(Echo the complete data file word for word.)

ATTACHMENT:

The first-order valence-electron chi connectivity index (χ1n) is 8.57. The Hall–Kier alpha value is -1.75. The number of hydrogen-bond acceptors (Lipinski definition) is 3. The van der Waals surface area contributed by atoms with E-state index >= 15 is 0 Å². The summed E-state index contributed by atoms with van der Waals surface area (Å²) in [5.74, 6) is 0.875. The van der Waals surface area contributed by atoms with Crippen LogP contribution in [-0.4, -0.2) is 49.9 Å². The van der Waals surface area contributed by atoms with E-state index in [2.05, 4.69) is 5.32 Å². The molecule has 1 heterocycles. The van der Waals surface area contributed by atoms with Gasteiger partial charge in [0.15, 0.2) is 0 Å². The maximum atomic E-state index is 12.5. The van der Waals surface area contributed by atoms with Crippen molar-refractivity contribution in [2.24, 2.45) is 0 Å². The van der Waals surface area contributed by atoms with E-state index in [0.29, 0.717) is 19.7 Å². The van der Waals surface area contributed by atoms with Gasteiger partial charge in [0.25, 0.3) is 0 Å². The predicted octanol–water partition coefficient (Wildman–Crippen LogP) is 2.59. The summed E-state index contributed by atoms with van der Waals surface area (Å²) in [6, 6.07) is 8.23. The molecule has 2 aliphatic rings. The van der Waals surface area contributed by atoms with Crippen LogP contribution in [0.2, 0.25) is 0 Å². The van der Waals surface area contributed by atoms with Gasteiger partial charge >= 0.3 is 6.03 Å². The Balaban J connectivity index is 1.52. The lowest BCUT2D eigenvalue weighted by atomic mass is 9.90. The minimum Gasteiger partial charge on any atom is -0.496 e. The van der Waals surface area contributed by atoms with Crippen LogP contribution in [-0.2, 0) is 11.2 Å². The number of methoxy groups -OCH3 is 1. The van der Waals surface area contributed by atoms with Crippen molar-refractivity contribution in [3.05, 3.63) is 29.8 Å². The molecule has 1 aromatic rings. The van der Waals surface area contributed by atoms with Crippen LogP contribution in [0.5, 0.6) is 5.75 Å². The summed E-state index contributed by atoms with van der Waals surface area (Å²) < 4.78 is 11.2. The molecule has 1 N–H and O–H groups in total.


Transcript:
The first-order valence-electron chi connectivity index (χ1n) is 8.57. The Hall–Kier alpha value is -1.75. The number of hydrogen-bond acceptors (Lipinski definition) is 3. The van der Waals surface area contributed by atoms with E-state index >= 15 is 0 Å². The summed E-state index contributed by atoms with van der Waals surface area (Å²) in [5.74, 6) is 0.875. The van der Waals surface area contributed by atoms with Crippen LogP contribution in [-0.4, -0.2) is 49.9 Å². The van der Waals surface area contributed by atoms with E-state index in [2.05, 4.69) is 5.32 Å². The molecule has 1 heterocycles. The van der Waals surface area contributed by atoms with Gasteiger partial charge in [0.15, 0.2) is 0 Å². The maximum atomic E-state index is 12.5. The van der Waals surface area contributed by atoms with Crippen molar-refractivity contribution in [2.24, 2.45) is 0 Å². The van der Waals surface area contributed by atoms with E-state index in [0.29, 0.717) is 19.7 Å². The van der Waals surface area contributed by atoms with Gasteiger partial charge in [0.25, 0.3) is 0 Å². The predicted octanol–water partition coefficient (Wildman–Crippen LogP) is 2.59. The summed E-state index contributed by atoms with van der Waals surface area (Å²) in [6, 6.07) is 8.23. The molecule has 2 aliphatic rings. The van der Waals surface area contributed by atoms with Crippen LogP contribution in [0.2, 0.25) is 0 Å². The van der Waals surface area contributed by atoms with Gasteiger partial charge >= 0.3 is 6.03 Å². The Balaban J connectivity index is 1.52. The lowest BCUT2D eigenvalue weighted by atomic mass is 9.90. The minimum Gasteiger partial charge on any atom is -0.496 e. The van der Waals surface area contributed by atoms with Crippen LogP contribution in [-0.2, 0) is 11.2 Å². The number of methoxy groups -OCH3 is 1. The van der Waals surface area contributed by atoms with Crippen molar-refractivity contribution in [3.05, 3.63) is 29.8 Å². The molecule has 1 aromatic rings. The van der Waals surface area contributed by atoms with Crippen LogP contribution in [0.5, 0.6) is 5.75 Å². The summed E-state index contributed by atoms with van der Waals surface area (Å²) < 4.78 is 11.2. The molecule has 1 N–H and O–H groups in total.